THE BLOG
12/30/2010 06:15 am ET Updated Nov 17, 2011

Mindful Munching: Is Eating Quickly Really So Bad?

There we were, delving exuberantly into that luscious box of Belgian chocolates when someone brought up the topic of mindfulness.

Here's the exchange that followed:

As one colleague savored her first and reached for the second delectable bite, another colleague teased, "Slow down, eat mindfully!"

The retort: "What's speed got to do with it? I'm eating more so I can continue practicing mindfulness."

Later, I realized that there was much, much more to that interchange than munching on gorgeous, fragrant chocolates.

Generally, people define mindfulness as staying present with current-moment experience. The present might be pleasant or not, and the point is to notice what's happening, as it's happening, in and around you. There's no morality to this level of mindfulness, and with practice, we can even become more mindful of our own experience while making judgments. That's constructive.

Even more constructive is a slightly expanded definition, one in which mindfulness means noticing the "now" while maintaining an ethical orientation. This means that we dedicate the effort, practice and outcomes of mindfulness to doing good in and for the world. So we notice and we serve humankind; we pay attention and protect the planet; we develop awareness and extend compassion.

And although you may be doubting the connection, this expanded definition has a whole lot to do with mindful eating, along with mindful action and any other application of mindfulness you can find.

But, for now, let's get back to the chocolates.

The first colleague's comment equated mindfulness with slowness. This is a common connection, and helpful especially as we begin to develop mindfulness. The idea is to decrease the pace of regular activities in order to focus more closely on experiencing the experience.

Once we gain some skill with applying mindfulness, it's no problem to maintain present-moment awareness in real time. As to what defines "real time," well, that depends on the circumstances. I tend to think it's whatever pace is appropriate for the situation. Some things happen more smoothly at a rapid pace, whereas others are more natural taken slowly.

With chocolates, and I do mean really good chocolates, the pace of consumption should simply be what's most pleasurable. It's a personal matter. Indeed, from the conventional perspective of mindfulness practice, all that matters is that noticing the experience directly, as it unfolds. And if that means noticing the ensuing stomachache, so be it.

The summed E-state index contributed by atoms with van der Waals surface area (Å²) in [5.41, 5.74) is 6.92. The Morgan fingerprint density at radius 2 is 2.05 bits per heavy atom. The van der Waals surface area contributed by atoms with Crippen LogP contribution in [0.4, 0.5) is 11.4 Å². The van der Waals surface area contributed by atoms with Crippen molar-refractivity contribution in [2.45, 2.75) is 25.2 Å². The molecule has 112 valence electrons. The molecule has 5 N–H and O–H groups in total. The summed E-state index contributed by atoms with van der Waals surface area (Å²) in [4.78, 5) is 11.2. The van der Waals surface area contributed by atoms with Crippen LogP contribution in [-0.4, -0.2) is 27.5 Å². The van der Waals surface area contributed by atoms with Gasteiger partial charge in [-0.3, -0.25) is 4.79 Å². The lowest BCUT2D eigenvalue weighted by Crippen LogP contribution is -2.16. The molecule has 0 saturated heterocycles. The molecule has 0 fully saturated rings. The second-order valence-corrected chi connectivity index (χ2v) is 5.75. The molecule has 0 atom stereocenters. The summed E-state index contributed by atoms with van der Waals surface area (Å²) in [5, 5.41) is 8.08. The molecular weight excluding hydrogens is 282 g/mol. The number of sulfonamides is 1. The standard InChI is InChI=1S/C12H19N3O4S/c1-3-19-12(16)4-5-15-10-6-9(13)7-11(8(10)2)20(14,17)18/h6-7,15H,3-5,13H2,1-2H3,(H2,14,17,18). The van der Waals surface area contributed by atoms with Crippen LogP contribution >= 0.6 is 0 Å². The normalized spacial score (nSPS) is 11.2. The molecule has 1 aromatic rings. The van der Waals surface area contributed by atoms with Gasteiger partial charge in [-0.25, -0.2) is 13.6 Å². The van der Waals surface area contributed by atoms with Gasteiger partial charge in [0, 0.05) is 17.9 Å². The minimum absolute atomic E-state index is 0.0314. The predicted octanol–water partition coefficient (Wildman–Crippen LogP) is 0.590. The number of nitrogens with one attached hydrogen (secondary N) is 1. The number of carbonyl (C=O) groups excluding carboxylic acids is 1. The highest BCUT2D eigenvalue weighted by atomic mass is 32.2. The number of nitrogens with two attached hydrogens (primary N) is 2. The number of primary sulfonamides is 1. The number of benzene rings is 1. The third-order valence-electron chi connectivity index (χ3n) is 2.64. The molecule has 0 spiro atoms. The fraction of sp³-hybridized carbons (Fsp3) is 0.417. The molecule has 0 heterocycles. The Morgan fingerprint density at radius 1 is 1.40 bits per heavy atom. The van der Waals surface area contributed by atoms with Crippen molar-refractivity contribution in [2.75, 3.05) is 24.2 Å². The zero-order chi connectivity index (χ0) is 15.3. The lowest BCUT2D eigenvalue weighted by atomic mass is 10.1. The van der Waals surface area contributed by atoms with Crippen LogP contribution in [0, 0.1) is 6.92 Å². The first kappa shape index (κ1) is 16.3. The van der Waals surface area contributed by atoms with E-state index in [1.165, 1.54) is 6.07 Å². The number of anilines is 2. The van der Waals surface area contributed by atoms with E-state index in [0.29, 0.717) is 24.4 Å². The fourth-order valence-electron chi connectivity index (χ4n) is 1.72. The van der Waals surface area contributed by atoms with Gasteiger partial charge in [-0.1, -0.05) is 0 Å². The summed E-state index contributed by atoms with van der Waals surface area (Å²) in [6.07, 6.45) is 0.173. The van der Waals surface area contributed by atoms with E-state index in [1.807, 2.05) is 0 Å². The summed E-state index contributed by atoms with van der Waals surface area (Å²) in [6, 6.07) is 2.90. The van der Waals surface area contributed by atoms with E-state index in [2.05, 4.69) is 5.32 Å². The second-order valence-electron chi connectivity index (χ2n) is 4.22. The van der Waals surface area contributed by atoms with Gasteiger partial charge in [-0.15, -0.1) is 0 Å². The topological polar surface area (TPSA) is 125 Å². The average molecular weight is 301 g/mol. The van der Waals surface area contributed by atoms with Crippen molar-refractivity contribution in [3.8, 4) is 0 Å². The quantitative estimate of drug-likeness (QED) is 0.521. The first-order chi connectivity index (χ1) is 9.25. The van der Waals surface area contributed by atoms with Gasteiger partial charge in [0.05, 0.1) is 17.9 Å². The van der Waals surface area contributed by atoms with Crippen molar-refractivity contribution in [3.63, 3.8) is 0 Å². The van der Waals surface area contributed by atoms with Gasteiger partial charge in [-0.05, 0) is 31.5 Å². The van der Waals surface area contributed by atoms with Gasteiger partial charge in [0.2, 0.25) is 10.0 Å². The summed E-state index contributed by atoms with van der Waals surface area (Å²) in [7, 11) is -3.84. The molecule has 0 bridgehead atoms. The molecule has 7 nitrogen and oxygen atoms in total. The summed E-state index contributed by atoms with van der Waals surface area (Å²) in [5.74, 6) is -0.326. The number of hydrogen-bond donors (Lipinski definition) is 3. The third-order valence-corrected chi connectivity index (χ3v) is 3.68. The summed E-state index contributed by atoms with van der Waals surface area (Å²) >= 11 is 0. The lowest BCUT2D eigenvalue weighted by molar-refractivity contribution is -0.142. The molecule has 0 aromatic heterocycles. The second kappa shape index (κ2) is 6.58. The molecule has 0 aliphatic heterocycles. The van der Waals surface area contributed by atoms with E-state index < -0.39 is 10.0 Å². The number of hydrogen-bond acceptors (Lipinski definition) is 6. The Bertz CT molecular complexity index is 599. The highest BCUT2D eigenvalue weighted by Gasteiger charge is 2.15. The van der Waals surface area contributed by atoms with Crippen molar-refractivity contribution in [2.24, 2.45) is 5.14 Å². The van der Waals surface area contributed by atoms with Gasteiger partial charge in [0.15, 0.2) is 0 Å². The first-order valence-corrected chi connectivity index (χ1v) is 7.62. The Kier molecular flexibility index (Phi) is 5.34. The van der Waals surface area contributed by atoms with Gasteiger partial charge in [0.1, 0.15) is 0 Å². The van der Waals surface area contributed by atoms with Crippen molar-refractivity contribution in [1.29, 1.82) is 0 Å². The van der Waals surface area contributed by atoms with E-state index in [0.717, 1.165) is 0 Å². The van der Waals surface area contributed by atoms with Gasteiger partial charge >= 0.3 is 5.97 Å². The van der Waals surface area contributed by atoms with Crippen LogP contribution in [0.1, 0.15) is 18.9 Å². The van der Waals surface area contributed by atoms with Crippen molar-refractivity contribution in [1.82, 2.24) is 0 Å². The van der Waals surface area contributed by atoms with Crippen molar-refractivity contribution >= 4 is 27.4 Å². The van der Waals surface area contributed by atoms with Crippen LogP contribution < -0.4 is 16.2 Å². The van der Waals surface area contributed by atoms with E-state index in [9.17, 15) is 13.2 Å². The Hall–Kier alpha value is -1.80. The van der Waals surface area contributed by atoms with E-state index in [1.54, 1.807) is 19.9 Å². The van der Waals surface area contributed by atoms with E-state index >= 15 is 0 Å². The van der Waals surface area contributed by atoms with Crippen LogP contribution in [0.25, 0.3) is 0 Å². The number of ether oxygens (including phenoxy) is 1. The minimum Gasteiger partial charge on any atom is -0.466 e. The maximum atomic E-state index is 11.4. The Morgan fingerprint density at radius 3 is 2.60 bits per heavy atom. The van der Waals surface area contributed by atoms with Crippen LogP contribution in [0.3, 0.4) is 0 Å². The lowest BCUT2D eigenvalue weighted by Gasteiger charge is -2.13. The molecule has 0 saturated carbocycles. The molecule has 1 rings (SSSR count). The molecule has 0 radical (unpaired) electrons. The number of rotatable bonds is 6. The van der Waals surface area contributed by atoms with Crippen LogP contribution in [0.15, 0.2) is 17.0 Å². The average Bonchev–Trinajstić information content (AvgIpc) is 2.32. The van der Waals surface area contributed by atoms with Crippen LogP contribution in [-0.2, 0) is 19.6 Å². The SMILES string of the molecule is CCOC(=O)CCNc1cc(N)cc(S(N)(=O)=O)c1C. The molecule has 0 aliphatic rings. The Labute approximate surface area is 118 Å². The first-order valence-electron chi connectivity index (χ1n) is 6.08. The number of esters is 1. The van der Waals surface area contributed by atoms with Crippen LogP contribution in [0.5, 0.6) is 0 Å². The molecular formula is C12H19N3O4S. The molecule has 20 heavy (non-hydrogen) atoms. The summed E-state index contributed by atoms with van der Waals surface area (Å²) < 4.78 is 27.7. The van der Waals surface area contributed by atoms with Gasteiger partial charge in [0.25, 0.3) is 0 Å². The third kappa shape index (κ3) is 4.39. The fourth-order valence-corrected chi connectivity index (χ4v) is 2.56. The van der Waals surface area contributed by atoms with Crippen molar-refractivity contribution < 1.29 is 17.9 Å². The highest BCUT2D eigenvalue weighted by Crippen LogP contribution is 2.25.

From the expanded definition of mindfulness, it means noticing that experience within an ethical framework. If the chocolate is sweet and special, then a sense of gratitude will only enhance the experience. Gratitude can encompass taste buds, chocolates, colleagues who come to staff meetings bearing edible gifts, and, in this case, the Belgians who manufacture those delectable little candies.

Generosity adds even more sweetness to the experience. We can share chocolates, and wish that we had enough for everyone -- and I do mean everyone, every hungry child, every starving parent and every emaciated elder. We're in the midst of our season of plenty, and while we cannot end global hunger, we can cultivate the aspiration to end all suffering.

Compassion is another enhancement, if not the most potent, and it comes in many levels and many forms. There's compassion for people whose bellies are empty, of course. There's also compassion for people whose days are full of loneliness, pain, confusion, anger, ignorance and any number of other mental, physical and emotional burdens. And, then, on a lighter note, there's compassion for each other even as we share the bounty of the season.

Working ethically with mindfulness is what keeps us kind and aware rather than coldly attentive. Mindfulness is a skill. Naturally neutral, its added focus and awareness can be used for good or for ill. That's where personal choice comes in, and the responsibility to use this skill for good.

Consider a tiny example: teasing someone about slowing down while eating is not necessarily sweet. If there's a hidden judgment about eating too much or too fast, then such high-sounding words lack wisdom. There's nothing good to be gained, for anyone, from such sour comments.

In sum, the more mindful we become, the more sensitive we are to our own as well as other people's experiences. It's only logical to parlay that sensitivity into treating others, and ourselves, with greater caring. This applies to mindful eating as much as anything. And where better to start than with chocolates?